During winter walleye season you will find them in shallower depths and can expect to be setting your tip-ups or jigging at depths ranging from 6-12 feet in murkier waters, and in clear big lakes, 10-20 feet is ideal.
Because walleye are aggressive predators, walleye anglers like to use highly visible baits and baits that mimic struggling fish to attract them. Live bait is always an excellent choice, but if you jig aggressively with artificial bait it can produce similar results.
Also, know that you will likely catch other species too while ice fishing!
Using Live Bait
We’ve said it before and we’ll say it again: using live baitfish is the best bait you can use. It’s the best way to fool finicky fish into biting the hook. Using live minnow ice fishing is a good technique because it is even more of a waiting game. You are pretty much stationary with one spot jigging with one rod or waiting for one of your several tip-ups to fling a flag up. Ice fishing is a test of patience, endurance, knowledge, and luck.
You can set up your baitfish in different ways. You can just use a minnow head or tail, or keep it alive and hook it with a treble hook through the dorsal fin or tail fin. Also, since smaller minnows are quite light and you may have a hard time getting them down to deeper water, you can attach a split shot to your line for more weight.
Live minnows provide the ideal struggling action which will naturally attract other fish and hopefully some walleyes. Some walleye anglers may know that golden shiners are a favorite for catching walleye.
There are many anglers that prefer the use of jigs and other lures for fishing for walleye. You’ll virtually never use artificial baits on tip-ups because it’s just not an effective way to fish, so you’ll only be using a jigging rod if this is the way you want to go.
You can only fish one hole at a time like this, but it is a good idea to drill a few holes so that you can rotate until you find some fish and hopefully find walleyes.
Always try different lures too like using jig heads with different soft plastic tubs, crayfish, worms, etc. Also, you can try fishing spoons and other lures that have a flashing and throbbing action that you can jig aggressively to attract fish.
Locating Walleye Under the Ice
The first thing is first: if you want to start fishing for walleye through the ice then you’ll need to know where they are going to be. Going in blind and hoping for some luck isn’t always the best way to do it. So, how do you locate walleye? What depth are they at? What structures do they prefer? These are all things you need to know in order to optimize your success in finding walleye and catching them.
Now, there are a couple of different ways to do this, with one being much less expensive than the other.
This may be the old-fashioned way of doing it, but it is very reliable. A map will give you all the knowledge you need to be able to pick an appropriate spot to ice fish. They’re able to tell you the average depths so you can see spots that will have steep drop-offs or a more gradual slope down. They may detail different structures and show the different streams that may also be feeding into a lake or pond.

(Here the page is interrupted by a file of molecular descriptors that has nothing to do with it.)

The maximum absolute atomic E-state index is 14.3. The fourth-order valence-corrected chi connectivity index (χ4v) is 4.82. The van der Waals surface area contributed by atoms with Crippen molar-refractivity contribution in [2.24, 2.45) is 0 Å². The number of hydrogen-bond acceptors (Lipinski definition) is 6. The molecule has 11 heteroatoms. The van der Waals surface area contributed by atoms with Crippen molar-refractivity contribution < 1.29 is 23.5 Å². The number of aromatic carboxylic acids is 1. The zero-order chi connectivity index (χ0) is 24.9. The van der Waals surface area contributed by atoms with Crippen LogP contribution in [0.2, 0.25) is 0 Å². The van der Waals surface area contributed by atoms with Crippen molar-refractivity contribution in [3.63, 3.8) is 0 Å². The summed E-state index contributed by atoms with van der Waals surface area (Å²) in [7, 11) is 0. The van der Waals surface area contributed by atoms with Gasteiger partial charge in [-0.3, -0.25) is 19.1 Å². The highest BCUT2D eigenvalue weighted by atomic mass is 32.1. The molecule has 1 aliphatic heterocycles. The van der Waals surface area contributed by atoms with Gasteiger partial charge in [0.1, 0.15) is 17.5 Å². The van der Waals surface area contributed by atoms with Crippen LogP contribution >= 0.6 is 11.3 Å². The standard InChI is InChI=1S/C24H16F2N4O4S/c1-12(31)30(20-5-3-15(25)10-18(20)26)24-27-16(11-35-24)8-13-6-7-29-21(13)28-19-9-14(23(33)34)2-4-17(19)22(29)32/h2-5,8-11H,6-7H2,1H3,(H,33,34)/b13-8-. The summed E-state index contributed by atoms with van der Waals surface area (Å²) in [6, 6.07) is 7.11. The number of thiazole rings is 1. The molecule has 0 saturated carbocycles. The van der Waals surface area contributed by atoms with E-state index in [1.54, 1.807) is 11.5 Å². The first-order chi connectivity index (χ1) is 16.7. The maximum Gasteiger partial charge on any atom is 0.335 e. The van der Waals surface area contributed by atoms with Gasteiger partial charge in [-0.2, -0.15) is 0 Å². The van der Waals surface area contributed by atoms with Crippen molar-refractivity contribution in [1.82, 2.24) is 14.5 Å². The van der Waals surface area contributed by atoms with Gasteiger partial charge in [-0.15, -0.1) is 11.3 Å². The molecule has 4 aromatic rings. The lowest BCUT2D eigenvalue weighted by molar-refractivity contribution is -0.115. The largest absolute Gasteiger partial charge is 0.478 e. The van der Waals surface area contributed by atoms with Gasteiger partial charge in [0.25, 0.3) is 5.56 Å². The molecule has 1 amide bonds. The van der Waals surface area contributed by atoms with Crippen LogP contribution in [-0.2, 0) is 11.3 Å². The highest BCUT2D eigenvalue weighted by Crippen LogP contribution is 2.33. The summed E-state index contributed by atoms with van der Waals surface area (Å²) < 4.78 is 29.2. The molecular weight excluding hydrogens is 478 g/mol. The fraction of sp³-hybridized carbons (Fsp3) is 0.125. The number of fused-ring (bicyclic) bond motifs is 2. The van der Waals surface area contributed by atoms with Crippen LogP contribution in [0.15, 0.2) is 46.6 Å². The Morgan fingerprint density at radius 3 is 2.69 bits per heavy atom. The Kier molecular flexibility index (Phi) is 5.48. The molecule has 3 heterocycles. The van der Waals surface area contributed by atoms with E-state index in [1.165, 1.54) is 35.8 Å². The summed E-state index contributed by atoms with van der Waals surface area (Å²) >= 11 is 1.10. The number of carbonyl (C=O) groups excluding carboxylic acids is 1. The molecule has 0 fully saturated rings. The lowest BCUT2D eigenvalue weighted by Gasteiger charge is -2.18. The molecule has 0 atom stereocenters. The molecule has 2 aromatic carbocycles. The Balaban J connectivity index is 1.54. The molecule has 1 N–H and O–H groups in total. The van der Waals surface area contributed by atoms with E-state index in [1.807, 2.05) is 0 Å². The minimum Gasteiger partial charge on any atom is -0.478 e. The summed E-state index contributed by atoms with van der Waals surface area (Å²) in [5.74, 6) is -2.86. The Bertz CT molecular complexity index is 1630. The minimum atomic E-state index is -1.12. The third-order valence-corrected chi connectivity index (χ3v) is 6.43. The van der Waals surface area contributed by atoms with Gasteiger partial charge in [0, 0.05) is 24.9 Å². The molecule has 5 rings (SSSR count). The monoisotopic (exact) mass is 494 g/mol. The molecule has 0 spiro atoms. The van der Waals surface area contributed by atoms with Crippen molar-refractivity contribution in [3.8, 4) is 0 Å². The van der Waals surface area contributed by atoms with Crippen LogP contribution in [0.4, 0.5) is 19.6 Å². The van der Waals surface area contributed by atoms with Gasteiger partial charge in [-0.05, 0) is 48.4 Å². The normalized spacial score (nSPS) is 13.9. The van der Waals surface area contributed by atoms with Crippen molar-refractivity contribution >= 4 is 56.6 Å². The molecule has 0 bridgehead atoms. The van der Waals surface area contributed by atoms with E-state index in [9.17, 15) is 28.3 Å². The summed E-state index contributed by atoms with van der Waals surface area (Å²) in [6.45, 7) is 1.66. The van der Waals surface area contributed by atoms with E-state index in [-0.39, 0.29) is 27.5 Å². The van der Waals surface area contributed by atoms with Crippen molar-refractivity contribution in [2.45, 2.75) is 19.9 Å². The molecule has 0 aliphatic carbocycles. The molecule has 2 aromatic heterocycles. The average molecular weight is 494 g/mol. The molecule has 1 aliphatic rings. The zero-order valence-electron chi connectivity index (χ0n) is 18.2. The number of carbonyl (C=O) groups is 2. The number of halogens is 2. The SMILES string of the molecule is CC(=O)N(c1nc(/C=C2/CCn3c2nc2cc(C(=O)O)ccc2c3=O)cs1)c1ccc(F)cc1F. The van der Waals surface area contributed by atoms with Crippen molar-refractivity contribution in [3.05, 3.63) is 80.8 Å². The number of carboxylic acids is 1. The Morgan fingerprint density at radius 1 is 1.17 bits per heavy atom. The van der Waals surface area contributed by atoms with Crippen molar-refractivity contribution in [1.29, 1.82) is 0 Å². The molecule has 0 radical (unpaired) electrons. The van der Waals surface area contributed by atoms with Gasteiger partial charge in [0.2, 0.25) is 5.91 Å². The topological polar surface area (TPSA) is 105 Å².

Maps and charts are easily obtainable at various locations like the local bait shop, regular stores that have a sporting section, or online through a Department of Environmental Conservation (DEC) site or similar website.
You can also rely on your own knowledge too if you know the body of water you will be ice fishing very well. You can use that to your advantage along with the maps.
Using a fish finder will be a more expensive route, but it will provide you with not only detailed imaging of the structures beneath the ice and water but can locate the fish for you too. There are super high-quality fish finders that can capture a vast amount of details and information beneath the water if not just full-on camera footage for you to watch and search for your desired habitat, structure, and depth.
This convenient piece of equipment uses sonar that locates all these things and schools of fish within that immediate area and displays it on a screen. Just send the transducer down the ice hole and it will do the rest. It also tells you the depth and temperature of the water.
As great as this sounds, remember these fish finders can be quite pricey and if you are just starting out, or don’t go out ice fishing that often, this may not be the best use of your money.
The structure is important for all kinds of fishing, and ice fishing is no different. When it comes to walleye tips for ice fishing then it will come down to structure and water depth. An avid angler will know what kinds of things to look for when in search of the perfect walleye hole, but if you’re new then let’s go over the kind of habitat and structure you want.
Walleye may be a deeper water fish, but during feeding hours and during the winter season they will swim up to shallower water. They prefer areas that have:
- steep rocky drop-offs
- gravel bars
- edges of weed beds
- mid-lake humps or mudflats
- transitioning bottoms like rocky areas changing to silty bottoms
These are the kinds of structures and habitats that most walleye prefer and can be found in.